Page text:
Saskatchewan used to be a big rectangular wheat-covered prairie province sitting right smack dab in the middle of Canada. Those days are ancient history now, as the area that once held those glowing amber fields waving gently in the breeze has disappeared forever. Now it’s a crazy old lake with a bunch of tourists from Ontario paddling around in canoes for weeks, trying to get to Alberta or else bumping into each other with their aluminum canoes and saying, “Excuse me, have you seen a fish and chips shop around here?”
So here’s how it all happened.
One day the fine folks at the McGill University Astronomy Department got wind of a strange celestial movement just outside the orbit of Jupiter.
“Qu’est-ce que c’est?” said one of the McGill scientists, as he gazed at his vertical plexiglass space-radar screen, after having smoked too much pot.
“Je ne sais pas!” said McGill Scientist Number Two who was all hopped up on caffeine pills. (Astronomers all speak French, to confuse the Russian spy satellites.)
So they whipped out the BAT (Big Ass Telescope) and pointed it towards our solar system’s largest planet.
“Mon Dieu!” said the first scientist.
“Holy shit!” said the second scientist, as normal scientific protocol and nomenclature went straight out the window. “I don’t freakin’ believe this. Carl, c’mere and have a look.”
So Carl, the scientist’s grand-dad, came over and squinted into the eyepiece of the telescope.
“Ahh yes,” he said. “Haven’t seen the likes of this since ‘49. Looks like we got a furniture comet heading this way, sonny.”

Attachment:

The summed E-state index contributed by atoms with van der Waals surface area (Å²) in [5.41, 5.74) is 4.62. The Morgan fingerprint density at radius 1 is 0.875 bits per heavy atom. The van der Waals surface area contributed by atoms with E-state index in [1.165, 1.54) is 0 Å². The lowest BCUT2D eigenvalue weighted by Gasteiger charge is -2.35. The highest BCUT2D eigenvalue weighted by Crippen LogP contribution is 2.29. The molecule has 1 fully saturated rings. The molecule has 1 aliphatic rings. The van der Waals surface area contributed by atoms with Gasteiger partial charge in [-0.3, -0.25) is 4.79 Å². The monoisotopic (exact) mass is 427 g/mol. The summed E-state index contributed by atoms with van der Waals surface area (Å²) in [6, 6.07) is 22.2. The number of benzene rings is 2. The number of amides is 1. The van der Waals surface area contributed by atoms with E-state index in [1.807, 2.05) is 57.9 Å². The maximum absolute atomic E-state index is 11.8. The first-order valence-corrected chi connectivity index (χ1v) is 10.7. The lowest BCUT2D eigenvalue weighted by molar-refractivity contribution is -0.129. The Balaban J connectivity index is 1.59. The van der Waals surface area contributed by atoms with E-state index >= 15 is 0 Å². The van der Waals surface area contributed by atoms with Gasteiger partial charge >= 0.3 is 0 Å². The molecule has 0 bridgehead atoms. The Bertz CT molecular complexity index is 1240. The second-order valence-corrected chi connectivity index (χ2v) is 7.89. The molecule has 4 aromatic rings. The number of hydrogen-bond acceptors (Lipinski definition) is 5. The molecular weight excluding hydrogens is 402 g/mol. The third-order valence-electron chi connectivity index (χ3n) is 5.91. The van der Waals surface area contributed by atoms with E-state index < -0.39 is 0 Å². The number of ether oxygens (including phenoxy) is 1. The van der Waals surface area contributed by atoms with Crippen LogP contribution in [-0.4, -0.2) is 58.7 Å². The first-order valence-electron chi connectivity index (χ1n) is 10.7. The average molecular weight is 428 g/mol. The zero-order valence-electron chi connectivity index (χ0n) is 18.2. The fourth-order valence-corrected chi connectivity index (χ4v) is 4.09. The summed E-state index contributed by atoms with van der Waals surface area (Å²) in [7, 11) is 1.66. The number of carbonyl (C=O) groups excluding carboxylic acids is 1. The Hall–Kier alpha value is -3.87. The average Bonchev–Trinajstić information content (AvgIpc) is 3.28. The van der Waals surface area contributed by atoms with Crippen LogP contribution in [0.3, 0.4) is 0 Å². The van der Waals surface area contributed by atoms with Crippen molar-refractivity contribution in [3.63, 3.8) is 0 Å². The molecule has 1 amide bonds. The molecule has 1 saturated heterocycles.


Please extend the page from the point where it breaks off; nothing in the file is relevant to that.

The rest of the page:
Spectral analysis confirmed the observation. It was indeed a comet, shaped like a giant interstellar chest of drawers (an eighteenth-century mahogany dresser to be precise), and it was heading straight towards the planet Mars.
“Oh, well, we can all relax, since it’s only heading towards Mars,” said Prime Minister Paul Martin.
“Screw this,” said the Martians, and they sent Bruce Willis up with a thermonuclear device. Bruce managed to detonate an explosion on the comet, causing it to wobble slightly and veer straight towards the Earth.
“Well isn’t this a kick in the pyjama pants,” said Prime Minister Paul Martin. “Do we have any volunteers to fly up there and land on that dresser and blow it up or send it hurtling towards Venus or something? What’s that? No? No volunteers? Well shit, brace yourselves folks.”
So the furniture comet slammed into the Canadian prairies and tore up a huge crater where Saskatchewan used to be. The explosion devastated the Canadian economy because thousands of pairs of underwear were thrown into the air and the Stanfield’s factory had to close, after all why buy underwear when it’s hanging from every tree and lamppost in the country?
For the next five years, it was sort of like a nuclear winter in Canada, only with underwear.
However, things settled down and Canada managed to corner the world mahogany market with dresser-drawer splinters. And the Saskatchewan crater gradually filled up with water and piss to become what we now know as Lake Saskatchewan. The End.